It’s hoped the imaging carried out by the University of Southampton’s Archaeological Computing Research Group will open new debate on the significance of the engravings of Hoa Hakananai’a on display at the British Museum, which is visited by some six million people every year.
The statue recently featured in the BBC and British Museum project History of the World in 100 Objects. More details can be found here: http://www.bbc.co.uk/ahistoryoftheworld/objects/qV6Cpj1ITza54IbC7uij6QTo find out more about this project visit:
Archaeological Computing Research Group, University of Southampton
British Archaeology Magazine
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Today, I am left wondering… Which politician would I ‘exile’?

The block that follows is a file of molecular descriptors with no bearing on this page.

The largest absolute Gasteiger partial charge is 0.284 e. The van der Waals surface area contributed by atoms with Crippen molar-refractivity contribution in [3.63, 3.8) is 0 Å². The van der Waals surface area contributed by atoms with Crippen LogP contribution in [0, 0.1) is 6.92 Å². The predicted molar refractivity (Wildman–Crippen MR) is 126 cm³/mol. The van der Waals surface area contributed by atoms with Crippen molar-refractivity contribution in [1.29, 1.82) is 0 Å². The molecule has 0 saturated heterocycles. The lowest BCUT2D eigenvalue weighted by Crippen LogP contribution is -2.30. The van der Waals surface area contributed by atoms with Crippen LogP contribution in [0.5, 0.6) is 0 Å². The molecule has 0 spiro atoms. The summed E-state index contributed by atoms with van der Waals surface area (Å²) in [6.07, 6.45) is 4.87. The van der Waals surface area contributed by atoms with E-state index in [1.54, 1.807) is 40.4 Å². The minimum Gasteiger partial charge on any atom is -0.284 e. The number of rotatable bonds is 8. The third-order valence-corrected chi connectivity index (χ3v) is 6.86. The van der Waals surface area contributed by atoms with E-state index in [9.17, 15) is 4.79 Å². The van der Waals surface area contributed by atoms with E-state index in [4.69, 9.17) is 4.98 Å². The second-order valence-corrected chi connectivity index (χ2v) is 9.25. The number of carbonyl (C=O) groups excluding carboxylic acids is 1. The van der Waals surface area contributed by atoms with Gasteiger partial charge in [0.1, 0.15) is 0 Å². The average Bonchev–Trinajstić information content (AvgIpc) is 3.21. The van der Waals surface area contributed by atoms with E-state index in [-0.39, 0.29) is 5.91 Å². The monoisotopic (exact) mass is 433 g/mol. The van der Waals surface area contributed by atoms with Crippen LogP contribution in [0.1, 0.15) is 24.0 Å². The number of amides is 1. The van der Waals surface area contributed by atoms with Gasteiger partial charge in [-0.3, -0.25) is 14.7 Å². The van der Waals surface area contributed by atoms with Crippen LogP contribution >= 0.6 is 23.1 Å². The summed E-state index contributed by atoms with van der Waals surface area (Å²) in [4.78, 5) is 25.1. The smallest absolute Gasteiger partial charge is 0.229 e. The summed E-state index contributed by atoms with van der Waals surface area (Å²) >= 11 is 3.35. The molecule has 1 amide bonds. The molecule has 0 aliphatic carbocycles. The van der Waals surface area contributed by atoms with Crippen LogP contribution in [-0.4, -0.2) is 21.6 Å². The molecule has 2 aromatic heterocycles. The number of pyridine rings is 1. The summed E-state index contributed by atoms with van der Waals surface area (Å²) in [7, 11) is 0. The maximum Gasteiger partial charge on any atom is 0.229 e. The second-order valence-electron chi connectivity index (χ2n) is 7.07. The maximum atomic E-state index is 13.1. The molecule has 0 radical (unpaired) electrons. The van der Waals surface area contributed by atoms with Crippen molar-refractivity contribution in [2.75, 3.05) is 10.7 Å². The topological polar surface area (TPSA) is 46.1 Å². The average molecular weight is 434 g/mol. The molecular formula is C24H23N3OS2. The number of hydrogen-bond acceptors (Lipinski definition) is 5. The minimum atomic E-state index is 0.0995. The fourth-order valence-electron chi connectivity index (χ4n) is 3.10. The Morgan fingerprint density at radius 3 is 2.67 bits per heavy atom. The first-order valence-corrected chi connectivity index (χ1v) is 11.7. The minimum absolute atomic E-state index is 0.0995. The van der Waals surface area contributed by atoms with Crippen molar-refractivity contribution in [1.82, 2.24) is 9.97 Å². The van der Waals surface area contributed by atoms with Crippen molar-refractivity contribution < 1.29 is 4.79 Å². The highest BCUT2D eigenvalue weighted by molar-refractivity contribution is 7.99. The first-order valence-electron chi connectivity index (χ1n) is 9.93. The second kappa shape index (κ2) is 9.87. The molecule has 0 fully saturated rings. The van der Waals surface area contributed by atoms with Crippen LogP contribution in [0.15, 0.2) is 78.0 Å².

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Dra’ Abu el-Naga’ : WikiCommonsThe Djehuty Project, led by the Spanish National Research Council (CSIC), has discovered on the hill of Dra Abu el-Naga in Luxor (ancient Thebes), the burials of four personages belonging to the elite of the 17th Dynasty of Ancient Egypt, who lived about 3.550 years ago.
These findings, discovered during the 12th campaign of archeological excavations of the project, shed light on a little-known historical period in which Thebes becomes the capital of the kingdom and the empire’s foundations become established with the dominance of Egypt over Palestine and Syria to the north, and over Nubia to the south.
The project is led by the CSIC researcher José Manuel Galán, from the Institute of Mediterranean and Near Eastern Languages and Cultures (ILC), and funded by Unión Fenosa Gas and the Ministry of Education, Culture and Sport.